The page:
In my career, more than one person has asked me the oft-repeated question, “How can you defend people accused of rape and other terrible crimes?” My answer is always the same: “What if it were you who were accused? Would you want everyone to just assume that you were guilty, and throw away all presumptions of innocence and legal safeguards? Because someone is accused of a crime does not necessarily mean that they are guilty – legally guilty or factually guilty.”
Exhibit “A” on that point is a case I wrote about a couple of months ago, concerning a Boston University student by the name of Max Nicastro, of Thousand Oaks, CA, who was accused of rape by a female student. NiCastro was a star on the BU men’s hockey team, and thought by many to be headed for a career as an NHL pro. He had been a 2008 draft pick for the Detroit Red Wings; he had a promising career.
All that ended with the pointing of an accusatory finger by the young woman who made the accusations against Nicastro (the woman’s name was never released for understandable reasons): After he was arrested on February 19, he was suspended from the BU hockey team, and “withdrew” from the school (there was no comment at the time from either BU or NiCastro as to whether his departure from the school was voluntary or not.) Fast forward 3 ½ months to present: It seems that after extensive investigation, Suffolk County District Attorney Daniel Conley’s office has decided to drop the charges against NiCastro. Reason: Insufficient evidence to prove their case. The DA’s own office acknowledged that the office and “had an ethical obligation not to pursue it further.” Exactly what happened, I’m not presently aware. And I laud the DA’s office for reaching the decision they did. I think Dan Conley is a responsible and ethical prosecutor. I’ve worked with many a District Attorney’s office in defending Massachusetts sexual assault cases, and I know this: If they had any credible evidence to move the case forward, they would have.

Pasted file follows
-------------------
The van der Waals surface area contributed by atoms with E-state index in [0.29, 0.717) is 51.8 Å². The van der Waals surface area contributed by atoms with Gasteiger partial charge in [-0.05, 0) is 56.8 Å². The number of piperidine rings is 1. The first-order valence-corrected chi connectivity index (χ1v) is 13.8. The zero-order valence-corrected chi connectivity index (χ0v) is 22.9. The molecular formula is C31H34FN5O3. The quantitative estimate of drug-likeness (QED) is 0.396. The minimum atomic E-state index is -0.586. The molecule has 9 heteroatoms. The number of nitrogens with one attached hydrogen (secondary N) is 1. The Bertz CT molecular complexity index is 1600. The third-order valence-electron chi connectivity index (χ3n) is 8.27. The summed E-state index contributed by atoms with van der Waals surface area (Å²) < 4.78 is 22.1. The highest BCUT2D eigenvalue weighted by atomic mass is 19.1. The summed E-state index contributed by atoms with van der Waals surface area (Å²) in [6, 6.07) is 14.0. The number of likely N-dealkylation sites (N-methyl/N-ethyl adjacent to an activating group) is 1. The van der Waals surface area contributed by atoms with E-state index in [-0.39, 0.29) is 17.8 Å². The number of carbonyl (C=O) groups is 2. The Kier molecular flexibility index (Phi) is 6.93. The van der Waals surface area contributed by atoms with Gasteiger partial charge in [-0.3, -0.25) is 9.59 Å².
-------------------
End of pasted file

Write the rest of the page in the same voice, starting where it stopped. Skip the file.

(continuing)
All this is welcome legal news for NiCastro, but whether this news will help restore his student status at BU, or help revive his hockey pursuits, is another question. Unfortunately, he will always carry the stigma of this accusation, regardless of what were to ultimately have happened with the case. As a Norfolk County Massachusetts rape lawyer, I have seen and defended many, many cases involving someone accused of a Massachusetts sex crime – whether rape, aggravated rape, or statutory rape. And I can assure you: Sometimes things are not always as they seem, and a person accused of such a crime deserves a presumption of innocence.